The Curetes street lead us to the Library of Celsus which is, in my opinion, the most imposing monument of the ancient city not only because a big part of it has survived in a very good condition but also thanks to its architecture and its decorative sculptures. I had already seen several photos and I had read a lot about Celsus’s Library, so I was looking forward to visit it and admire its beauty in real time! My first touch with the Library was from the top of Curetes street from where we had a panoramic view to it.
Ephesus - Curetes Street and Celsus Library
As we were approaching, a large imposing building was emerging, leaving us speechless thanks to its size and of course its grandeur!
Ephesus - Celsus Library
Our “private guide” told us that the library was built by Galius Julius Aquila who dedicated it to his father Gaius Julius Celsus Polemaeanus(governor of the Province of Asia), in 135 AD. There are nine big marble steps that lead visitors to the indoor ground floor of the library. Four statues symbolizing the Knowledge, the Virtue, the Intelligence and the Wisdom adorn the niches of the facade columns, symbolizing the virtues of Celsus.
The façade of Celsus Library. The four statues can be seen on the lower side of the picture.
This statue symbolizes Celsus’s knowledge
The Grotto was a small chapel with a statue depicting Virgin Mary placed in it. We were not allowed to take any photos idorrs, so we just captured the outer part of the chapel and its yard.
Virgin Mary's chapel
After having taken a large number of photos at Virgin Mary’s Grotto, excited by natural beauty of it, we went back to our taxi and directed to Ephesus. I kept enjoying the route as we were descending the mountain, overlooking a colorful valley lightened by a sweet sun that had made or journey idyllic! It took us no more than 10 minutes to arrive at the entrance of the archaeological site of Ephesus. The taxi driver had already let us know that we had to pay either in Turkish liras or by credit card. The fee was 20 liras (11 euros). Once having taken our tickets, a man came to us offering his services as a guide, politely yet we said him that we were not interested because one of my friends is an archaeologist and she had promised us a private guidance to Ephesus! What is more, the taxi driver had given us a guide book about Ephesus that would help us to explore the ancient city.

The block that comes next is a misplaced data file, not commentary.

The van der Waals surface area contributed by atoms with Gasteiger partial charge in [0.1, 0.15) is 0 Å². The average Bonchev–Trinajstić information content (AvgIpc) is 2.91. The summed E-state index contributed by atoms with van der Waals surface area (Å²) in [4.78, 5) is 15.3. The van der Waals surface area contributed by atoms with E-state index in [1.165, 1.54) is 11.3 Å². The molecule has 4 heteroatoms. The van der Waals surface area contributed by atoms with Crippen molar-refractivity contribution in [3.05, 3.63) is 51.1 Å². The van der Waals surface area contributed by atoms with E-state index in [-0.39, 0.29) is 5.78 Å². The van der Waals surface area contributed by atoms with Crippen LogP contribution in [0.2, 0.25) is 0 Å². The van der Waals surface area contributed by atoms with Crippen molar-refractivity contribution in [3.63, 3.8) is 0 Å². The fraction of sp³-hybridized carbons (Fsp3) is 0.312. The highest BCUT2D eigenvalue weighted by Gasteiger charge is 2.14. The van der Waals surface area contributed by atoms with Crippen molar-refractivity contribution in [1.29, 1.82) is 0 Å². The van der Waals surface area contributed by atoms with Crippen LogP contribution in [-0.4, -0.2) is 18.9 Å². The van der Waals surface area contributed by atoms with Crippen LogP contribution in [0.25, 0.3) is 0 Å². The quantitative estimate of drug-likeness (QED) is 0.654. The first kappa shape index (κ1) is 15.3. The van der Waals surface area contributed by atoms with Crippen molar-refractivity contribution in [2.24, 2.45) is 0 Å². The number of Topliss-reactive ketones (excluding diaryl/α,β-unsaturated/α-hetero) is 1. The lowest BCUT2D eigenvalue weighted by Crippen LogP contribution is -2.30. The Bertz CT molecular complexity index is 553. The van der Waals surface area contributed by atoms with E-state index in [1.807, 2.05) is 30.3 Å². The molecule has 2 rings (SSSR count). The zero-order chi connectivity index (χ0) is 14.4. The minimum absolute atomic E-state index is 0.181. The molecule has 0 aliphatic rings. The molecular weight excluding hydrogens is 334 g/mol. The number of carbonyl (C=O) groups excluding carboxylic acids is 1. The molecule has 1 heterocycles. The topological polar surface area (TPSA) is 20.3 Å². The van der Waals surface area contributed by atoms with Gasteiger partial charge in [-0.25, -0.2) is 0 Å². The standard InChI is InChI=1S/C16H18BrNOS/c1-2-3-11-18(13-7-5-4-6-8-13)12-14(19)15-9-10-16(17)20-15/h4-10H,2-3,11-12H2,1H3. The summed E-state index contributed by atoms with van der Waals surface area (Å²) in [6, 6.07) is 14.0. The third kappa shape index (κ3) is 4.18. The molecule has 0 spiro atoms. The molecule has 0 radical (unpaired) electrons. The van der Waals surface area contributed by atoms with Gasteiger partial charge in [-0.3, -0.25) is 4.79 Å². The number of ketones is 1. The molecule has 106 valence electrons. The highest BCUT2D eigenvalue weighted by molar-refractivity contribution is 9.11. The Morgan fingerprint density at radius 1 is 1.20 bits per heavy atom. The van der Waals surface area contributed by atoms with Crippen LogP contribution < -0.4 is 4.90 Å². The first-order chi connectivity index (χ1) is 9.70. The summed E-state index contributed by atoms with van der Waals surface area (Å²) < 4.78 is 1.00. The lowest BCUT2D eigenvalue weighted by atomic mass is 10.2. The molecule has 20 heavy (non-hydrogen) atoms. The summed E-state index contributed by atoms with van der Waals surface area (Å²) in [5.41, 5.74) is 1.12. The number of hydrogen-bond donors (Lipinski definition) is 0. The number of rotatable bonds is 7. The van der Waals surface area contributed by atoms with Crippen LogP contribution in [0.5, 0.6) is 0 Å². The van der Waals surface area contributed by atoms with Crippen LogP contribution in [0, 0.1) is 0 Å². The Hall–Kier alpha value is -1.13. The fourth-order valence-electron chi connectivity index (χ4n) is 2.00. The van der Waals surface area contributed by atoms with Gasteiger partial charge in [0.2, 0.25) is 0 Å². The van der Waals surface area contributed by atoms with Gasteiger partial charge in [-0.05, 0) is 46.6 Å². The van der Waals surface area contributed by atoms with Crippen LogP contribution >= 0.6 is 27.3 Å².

Entering the site of Ephesus
I will present you some of the best preserved monuments of Ancient Ephesus. The Odeion is one of the first sites one can see when entering Ephesus. It was constructed in the 2nd century AD and was used for concert and theatrical plays. It could host 1,500 persons. Two entrances were on both sides of the theatre, through which the spectators entered it.
Odeion - Ephesus (Entrance to the lower diazomas on the left and to the upper diazomas on the top right side)
The other side of the entrace to the upper diazomas!
Walking along Curetes streets is a unique experience! It connects Hercules’s Gate with Celsus’s Library.
Curetes Street - Ephesus
Its slope ground consists of marble stones and a series of columns line its right side while a stone wall lines the left one. It was constructed in the 2nd century AD and it is a Hellenistic style street. The view to Celsus’s Library is amazing from the top of the slope Curetes street.
Curetes Street - Ancient Ephesus